Some soil bacteria act as clean-up agents tooMarch 17th, 2009 - 1:49 pm ICT by IANS
Washington, March 17 (IANS) Not all soil bacteria are bad. Some of them act as good Samaritans as they “inhale” toxic metals, strip them of their toxicity and then “exhale” them, say researchers. In the foreseeable future, they might potentially clean-up toxic chemicals left over from nuclear weapons production decades ago.
Using a unique combination of microscopes, researchers at Ohio State University were able to glimpse how the Shewanella oneidensis bacterium breaks down metal to extract oxygen.
The study provides the first evidence that Shewanella manoeuvres proteins within the bacterial cell into its outer membrane to contact metal directly. The proteins then bond with metal oxides, which the bacteria utilise the same way we do oxygen.
The process is called respiration, and it’s how living organisms make energy, explained Brian Lower, assistant professor in the School of Environment and Natural Resources at Ohio State University.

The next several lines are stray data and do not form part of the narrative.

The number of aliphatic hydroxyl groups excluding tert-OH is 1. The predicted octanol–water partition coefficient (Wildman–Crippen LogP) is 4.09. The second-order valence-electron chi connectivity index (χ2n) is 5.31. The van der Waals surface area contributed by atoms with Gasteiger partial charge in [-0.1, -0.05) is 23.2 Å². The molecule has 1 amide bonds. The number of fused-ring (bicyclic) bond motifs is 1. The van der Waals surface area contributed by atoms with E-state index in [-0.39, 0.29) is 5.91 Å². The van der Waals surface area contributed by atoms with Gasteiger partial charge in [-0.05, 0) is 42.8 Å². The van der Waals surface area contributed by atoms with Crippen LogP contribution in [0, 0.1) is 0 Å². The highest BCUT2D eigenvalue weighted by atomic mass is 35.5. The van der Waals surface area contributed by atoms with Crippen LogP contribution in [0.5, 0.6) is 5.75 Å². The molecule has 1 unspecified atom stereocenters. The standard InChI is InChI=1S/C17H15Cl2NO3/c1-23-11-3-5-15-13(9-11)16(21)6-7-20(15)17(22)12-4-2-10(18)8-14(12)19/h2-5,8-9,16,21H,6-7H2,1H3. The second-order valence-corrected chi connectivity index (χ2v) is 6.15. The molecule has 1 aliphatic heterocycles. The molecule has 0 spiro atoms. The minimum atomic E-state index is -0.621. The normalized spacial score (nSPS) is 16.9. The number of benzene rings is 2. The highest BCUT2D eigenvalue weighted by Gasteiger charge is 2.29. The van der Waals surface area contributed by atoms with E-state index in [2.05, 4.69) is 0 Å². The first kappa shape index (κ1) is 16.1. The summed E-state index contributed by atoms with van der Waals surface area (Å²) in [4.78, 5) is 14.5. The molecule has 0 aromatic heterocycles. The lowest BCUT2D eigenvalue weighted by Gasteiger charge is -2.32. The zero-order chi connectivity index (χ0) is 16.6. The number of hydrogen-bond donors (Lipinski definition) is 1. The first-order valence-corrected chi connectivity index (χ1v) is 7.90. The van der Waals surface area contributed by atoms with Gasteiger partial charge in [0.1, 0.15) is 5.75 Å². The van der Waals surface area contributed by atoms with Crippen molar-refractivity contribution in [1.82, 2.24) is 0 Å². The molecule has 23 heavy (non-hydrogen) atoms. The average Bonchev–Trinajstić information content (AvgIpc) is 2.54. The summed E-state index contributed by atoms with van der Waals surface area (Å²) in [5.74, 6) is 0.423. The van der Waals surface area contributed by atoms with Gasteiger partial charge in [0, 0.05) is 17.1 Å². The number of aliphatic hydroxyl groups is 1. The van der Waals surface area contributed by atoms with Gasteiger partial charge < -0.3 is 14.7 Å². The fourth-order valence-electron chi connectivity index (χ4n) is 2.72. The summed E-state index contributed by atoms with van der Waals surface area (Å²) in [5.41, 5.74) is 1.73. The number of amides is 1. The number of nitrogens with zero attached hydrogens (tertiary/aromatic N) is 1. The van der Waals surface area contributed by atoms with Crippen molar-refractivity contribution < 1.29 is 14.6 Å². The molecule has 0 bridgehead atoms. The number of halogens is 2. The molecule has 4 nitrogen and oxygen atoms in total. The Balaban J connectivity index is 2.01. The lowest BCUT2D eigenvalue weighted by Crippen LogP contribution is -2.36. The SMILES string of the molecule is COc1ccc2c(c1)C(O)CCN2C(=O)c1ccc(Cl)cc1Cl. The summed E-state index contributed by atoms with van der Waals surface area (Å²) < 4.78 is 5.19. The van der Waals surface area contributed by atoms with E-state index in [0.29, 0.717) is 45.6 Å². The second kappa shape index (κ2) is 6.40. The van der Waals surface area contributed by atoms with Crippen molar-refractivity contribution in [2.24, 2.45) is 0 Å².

With better knowledge of the bacterium’s abilities, scientists might one day engineer a Shewanella that would remediate nuclear waste more efficiently.
“For instance, if you could enhance this bacterium’s ability to reduce uranium by having it make more of these key proteins, that could perhaps be one way to clean up these sites that are contaminated,” Lower said.
For this study, Lower and his colleagues used an atomic force microscope (AFM) to test how the bacterium responded to the metallic mineral hematite.
An AFM works somewhat like a miniaturised phonograph needle - a tiny tip dangles from a cantilever above a surface that’s being studied.
The cantilever measures how much the tip rises and falls as it’s dragged over the surface. It can measure features smaller than a nanometre (billionth of a metre), and detect atomic forces between the probe tip and the surface material.
They combined the AFM with an optical microscope to get a precise map of the bacteria’s location on the hematite.
Though the bacteria are very small - several hundred thousand of them could fit inside the period at the end of a sentence - they are still thousands of times bigger than the tip of an AFM probe.
So the microscope was able to slide over the surface of individual bacteria to detect protein molecules on the cell surface and in contact with the metal, said a Ohio release.
These findings were published online this week in Applied and Environmental Microbiology.
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Tags: atomic force microscope, atomic forces, bacterial cell, first evidence, good samaritans, living organisms, metal oxides, metallic mineral, mineral hematite, nuclear weapons production, ohio state university, optical microscope, outer membrane, phonograph needle, probe tip, shewanella oneidensis, soil bacteria, surface material, toxic chemicals, toxic metals